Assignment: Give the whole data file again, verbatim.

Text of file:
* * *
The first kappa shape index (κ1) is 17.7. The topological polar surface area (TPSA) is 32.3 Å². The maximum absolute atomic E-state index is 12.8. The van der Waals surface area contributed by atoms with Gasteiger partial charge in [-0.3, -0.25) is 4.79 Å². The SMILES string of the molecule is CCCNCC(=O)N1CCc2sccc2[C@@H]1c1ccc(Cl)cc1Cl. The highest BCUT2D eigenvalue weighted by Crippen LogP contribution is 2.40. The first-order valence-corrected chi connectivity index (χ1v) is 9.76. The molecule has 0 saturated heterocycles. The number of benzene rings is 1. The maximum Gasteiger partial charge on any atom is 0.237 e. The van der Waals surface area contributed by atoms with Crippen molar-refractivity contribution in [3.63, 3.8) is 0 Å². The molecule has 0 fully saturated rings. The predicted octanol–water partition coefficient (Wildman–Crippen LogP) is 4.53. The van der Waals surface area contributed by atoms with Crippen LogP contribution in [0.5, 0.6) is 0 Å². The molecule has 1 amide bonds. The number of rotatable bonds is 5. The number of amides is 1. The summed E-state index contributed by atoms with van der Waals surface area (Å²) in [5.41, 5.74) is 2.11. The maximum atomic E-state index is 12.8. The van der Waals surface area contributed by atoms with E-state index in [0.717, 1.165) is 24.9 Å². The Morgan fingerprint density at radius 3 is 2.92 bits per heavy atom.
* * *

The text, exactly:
The first kappa shape index (κ1) is 17.7. The topological polar surface area (TPSA) is 32.3 Å². The maximum absolute atomic E-state index is 12.8. The van der Waals surface area contributed by atoms with Gasteiger partial charge in [-0.3, -0.25) is 4.79 Å². The SMILES string of the molecule is CCCNCC(=O)N1CCc2sccc2[C@@H]1c1ccc(Cl)cc1Cl. The highest BCUT2D eigenvalue weighted by Crippen LogP contribution is 2.40. The first-order valence-corrected chi connectivity index (χ1v) is 9.76. The molecule has 0 saturated heterocycles. The number of benzene rings is 1. The maximum Gasteiger partial charge on any atom is 0.237 e. The van der Waals surface area contributed by atoms with Crippen molar-refractivity contribution in [3.63, 3.8) is 0 Å². The molecule has 0 fully saturated rings. The predicted octanol–water partition coefficient (Wildman–Crippen LogP) is 4.53. The van der Waals surface area contributed by atoms with Crippen LogP contribution in [0.5, 0.6) is 0 Å². The molecule has 1 amide bonds. The number of rotatable bonds is 5. The number of amides is 1. The summed E-state index contributed by atoms with van der Waals surface area (Å²) in [5.41, 5.74) is 2.11. The maximum atomic E-state index is 12.8. The van der Waals surface area contributed by atoms with E-state index in [0.717, 1.165) is 24.9 Å². The Morgan fingerprint density at radius 3 is 2.92 bits per heavy atom.